PICOT Question: In patients with congestive heart failure (CHF) who travel frequently (P), does education about the management of their condition (I) compared to the absence of such education (C) reduce the incidence rate of exacerbations (O) within a year of having undergone the intervention (T)?
CHF is a chronic condition that frequently cannot be reversed, and treatment targets the mitigation of its symptoms frequently as a result. Gotto and Toth (2016) suggest the treatment of symptomatic heart failure through diuretics, beta-blockers, ACEI, and aldosterone antagonists. However, to spot these symptoms and prescribe the appropriate medications, medical practitioners would need to actively monitor the patient, which would not be possible if they travel. As such, treatment should focus on the prevention of exacerbations and patient education regarding medication adherence (Chang, 2017). Patients should be able to monitor their condition, manage it, and be ready to contact local healthcare services under all circumstances.
The nurse’s role, in this case, will be to work with the patient to design exacerbation prevention and management plans. As Mahle and Ward (2018) note, there is a number of lifestyle modifications that can help reduce the risks associated with having CHF. The nurse will also have to draw up appropriate medication plans for the patient to follow, as the necessary medication changes based on the patient’s specific issues as well as possible drug interactions (Chang, 2017). Lastly, when the patient is not traveling and resides at home, the nurse should set up monitoring meetings with them to ascertain their condition and determine whether modifications are necessary.
Following the alleviation of any severe symptoms and the patient’s recovery to a degree where they are able to travel, the role of the medical facility in the patient’s care is effectively minimized. They should be able to assess their condition and monitor its changes over time, administer the medicine they require and use nonpharmacological interventions to manage their condition. As such, the role of the patient care facility is to teach the patient all of those competencies and instruct them in the usage of the prescribed medication. They can also support the patient via telemedicine sessions to check up on the patient’s condition and propose interventions.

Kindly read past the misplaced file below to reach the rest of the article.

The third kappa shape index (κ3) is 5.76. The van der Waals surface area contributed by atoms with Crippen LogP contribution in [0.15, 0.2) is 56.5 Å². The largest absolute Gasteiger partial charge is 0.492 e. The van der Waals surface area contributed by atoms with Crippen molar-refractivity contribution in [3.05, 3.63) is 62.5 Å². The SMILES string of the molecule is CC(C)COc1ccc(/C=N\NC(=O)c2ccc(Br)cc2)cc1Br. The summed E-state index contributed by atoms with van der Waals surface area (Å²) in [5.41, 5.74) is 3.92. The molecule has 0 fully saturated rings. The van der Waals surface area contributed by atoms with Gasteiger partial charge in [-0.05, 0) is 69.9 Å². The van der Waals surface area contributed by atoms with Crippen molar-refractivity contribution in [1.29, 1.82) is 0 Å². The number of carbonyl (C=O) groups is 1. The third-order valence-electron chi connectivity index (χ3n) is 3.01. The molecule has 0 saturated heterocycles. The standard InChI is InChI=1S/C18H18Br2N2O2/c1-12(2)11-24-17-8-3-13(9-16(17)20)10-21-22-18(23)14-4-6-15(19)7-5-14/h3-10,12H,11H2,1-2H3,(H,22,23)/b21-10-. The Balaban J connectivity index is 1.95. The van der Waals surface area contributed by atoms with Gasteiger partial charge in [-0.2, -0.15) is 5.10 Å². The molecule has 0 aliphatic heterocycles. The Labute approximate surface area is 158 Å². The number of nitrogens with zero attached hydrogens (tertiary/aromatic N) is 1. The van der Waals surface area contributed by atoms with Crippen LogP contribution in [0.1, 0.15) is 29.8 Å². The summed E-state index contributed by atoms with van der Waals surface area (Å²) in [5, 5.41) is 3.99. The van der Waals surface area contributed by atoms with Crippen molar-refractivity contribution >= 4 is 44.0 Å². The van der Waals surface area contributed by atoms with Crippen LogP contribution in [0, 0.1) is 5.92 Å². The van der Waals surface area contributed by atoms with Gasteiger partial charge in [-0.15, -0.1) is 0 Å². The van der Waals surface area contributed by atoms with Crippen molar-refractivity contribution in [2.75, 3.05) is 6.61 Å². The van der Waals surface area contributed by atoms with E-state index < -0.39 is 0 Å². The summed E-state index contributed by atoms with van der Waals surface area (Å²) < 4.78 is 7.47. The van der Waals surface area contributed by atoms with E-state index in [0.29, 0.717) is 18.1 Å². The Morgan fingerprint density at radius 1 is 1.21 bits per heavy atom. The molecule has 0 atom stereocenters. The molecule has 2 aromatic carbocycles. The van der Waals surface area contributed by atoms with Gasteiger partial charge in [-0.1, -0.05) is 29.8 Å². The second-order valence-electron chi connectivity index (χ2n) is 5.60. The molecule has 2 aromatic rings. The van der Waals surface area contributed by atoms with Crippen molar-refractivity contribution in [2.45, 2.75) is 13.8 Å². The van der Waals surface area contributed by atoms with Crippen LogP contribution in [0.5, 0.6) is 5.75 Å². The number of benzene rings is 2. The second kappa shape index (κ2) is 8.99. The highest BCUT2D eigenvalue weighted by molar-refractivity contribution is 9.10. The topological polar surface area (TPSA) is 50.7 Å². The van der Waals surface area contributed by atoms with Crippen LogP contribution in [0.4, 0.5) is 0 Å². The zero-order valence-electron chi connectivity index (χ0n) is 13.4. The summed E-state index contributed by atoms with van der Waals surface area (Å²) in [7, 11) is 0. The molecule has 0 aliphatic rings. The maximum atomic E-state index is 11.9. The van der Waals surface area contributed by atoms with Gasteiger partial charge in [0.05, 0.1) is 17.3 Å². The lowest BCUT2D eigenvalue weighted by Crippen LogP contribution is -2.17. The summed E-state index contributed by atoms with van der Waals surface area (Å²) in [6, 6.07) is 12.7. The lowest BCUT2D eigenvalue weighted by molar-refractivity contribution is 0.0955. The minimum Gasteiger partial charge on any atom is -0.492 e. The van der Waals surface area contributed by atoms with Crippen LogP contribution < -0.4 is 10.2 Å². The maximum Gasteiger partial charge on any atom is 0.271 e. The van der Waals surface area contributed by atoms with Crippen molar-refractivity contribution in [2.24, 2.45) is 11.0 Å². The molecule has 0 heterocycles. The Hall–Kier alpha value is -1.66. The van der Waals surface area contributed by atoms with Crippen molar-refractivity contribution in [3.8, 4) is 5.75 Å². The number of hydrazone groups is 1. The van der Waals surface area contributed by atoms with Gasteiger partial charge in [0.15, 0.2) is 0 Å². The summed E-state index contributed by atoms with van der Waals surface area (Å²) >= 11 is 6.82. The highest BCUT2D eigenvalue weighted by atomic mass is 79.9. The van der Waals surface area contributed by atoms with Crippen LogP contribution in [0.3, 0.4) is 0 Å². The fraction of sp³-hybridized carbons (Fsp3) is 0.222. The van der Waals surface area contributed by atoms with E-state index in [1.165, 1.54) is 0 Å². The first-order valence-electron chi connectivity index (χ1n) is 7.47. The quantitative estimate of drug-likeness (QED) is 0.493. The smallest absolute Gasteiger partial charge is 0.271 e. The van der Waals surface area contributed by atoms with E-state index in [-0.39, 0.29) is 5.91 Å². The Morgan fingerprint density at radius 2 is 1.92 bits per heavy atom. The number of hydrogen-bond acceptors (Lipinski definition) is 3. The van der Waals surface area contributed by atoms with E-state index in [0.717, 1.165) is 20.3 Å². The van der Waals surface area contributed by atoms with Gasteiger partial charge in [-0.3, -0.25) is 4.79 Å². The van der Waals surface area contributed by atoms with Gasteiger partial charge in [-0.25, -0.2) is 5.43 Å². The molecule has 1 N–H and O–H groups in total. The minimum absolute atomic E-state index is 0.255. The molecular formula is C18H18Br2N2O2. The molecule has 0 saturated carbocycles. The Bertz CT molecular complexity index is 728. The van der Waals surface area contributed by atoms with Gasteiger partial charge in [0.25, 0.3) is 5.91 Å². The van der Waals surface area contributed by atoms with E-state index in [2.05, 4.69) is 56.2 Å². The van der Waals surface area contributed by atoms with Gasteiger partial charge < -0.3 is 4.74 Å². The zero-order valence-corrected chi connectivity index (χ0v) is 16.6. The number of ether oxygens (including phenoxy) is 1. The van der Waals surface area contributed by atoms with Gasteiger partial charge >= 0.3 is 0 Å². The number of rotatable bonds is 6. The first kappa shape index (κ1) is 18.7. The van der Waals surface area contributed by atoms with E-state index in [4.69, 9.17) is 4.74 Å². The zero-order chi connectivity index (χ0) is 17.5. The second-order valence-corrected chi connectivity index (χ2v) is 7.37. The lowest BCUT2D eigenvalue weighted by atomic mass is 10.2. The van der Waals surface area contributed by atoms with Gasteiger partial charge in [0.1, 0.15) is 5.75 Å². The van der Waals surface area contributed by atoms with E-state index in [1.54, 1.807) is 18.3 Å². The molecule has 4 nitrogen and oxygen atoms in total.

As the patients will be traveling, no specific health care facility or agency will be solely responsible for their care. Instead, if they have any significant complications, they will have to refer to a local care provider for help, as many acute CHF exacerbations require procedures such as oxygen therapy (Aitken et al., 2019). As such, the patient will have to always be aware of the locations of local healthcare facilities as well as the methods they can use to contact providers. With that said, modern technologies such as the Internet enable advanced telemedicine approaches that can be provided by their original treatment facilities.
The problem is essential to nursing care because there are many circumstances in which the nurse will not be able to monitor the patient as much as would otherwise be advisable. As such, they should be able to teach patients who can take care of their symptoms on their own to do so with minimal reliance on outside help. The situation where the patient travels is one such circumstance in which they will not necessarily be readily available for checkups. As such, nurses should educate patients and employ modern technologies to supplement the issues created by the situation.
Aitken, L., Marshall, A., Chaboyer, W. (2019). Critical care nursing (4th ed.). Elsevier Health Sciences.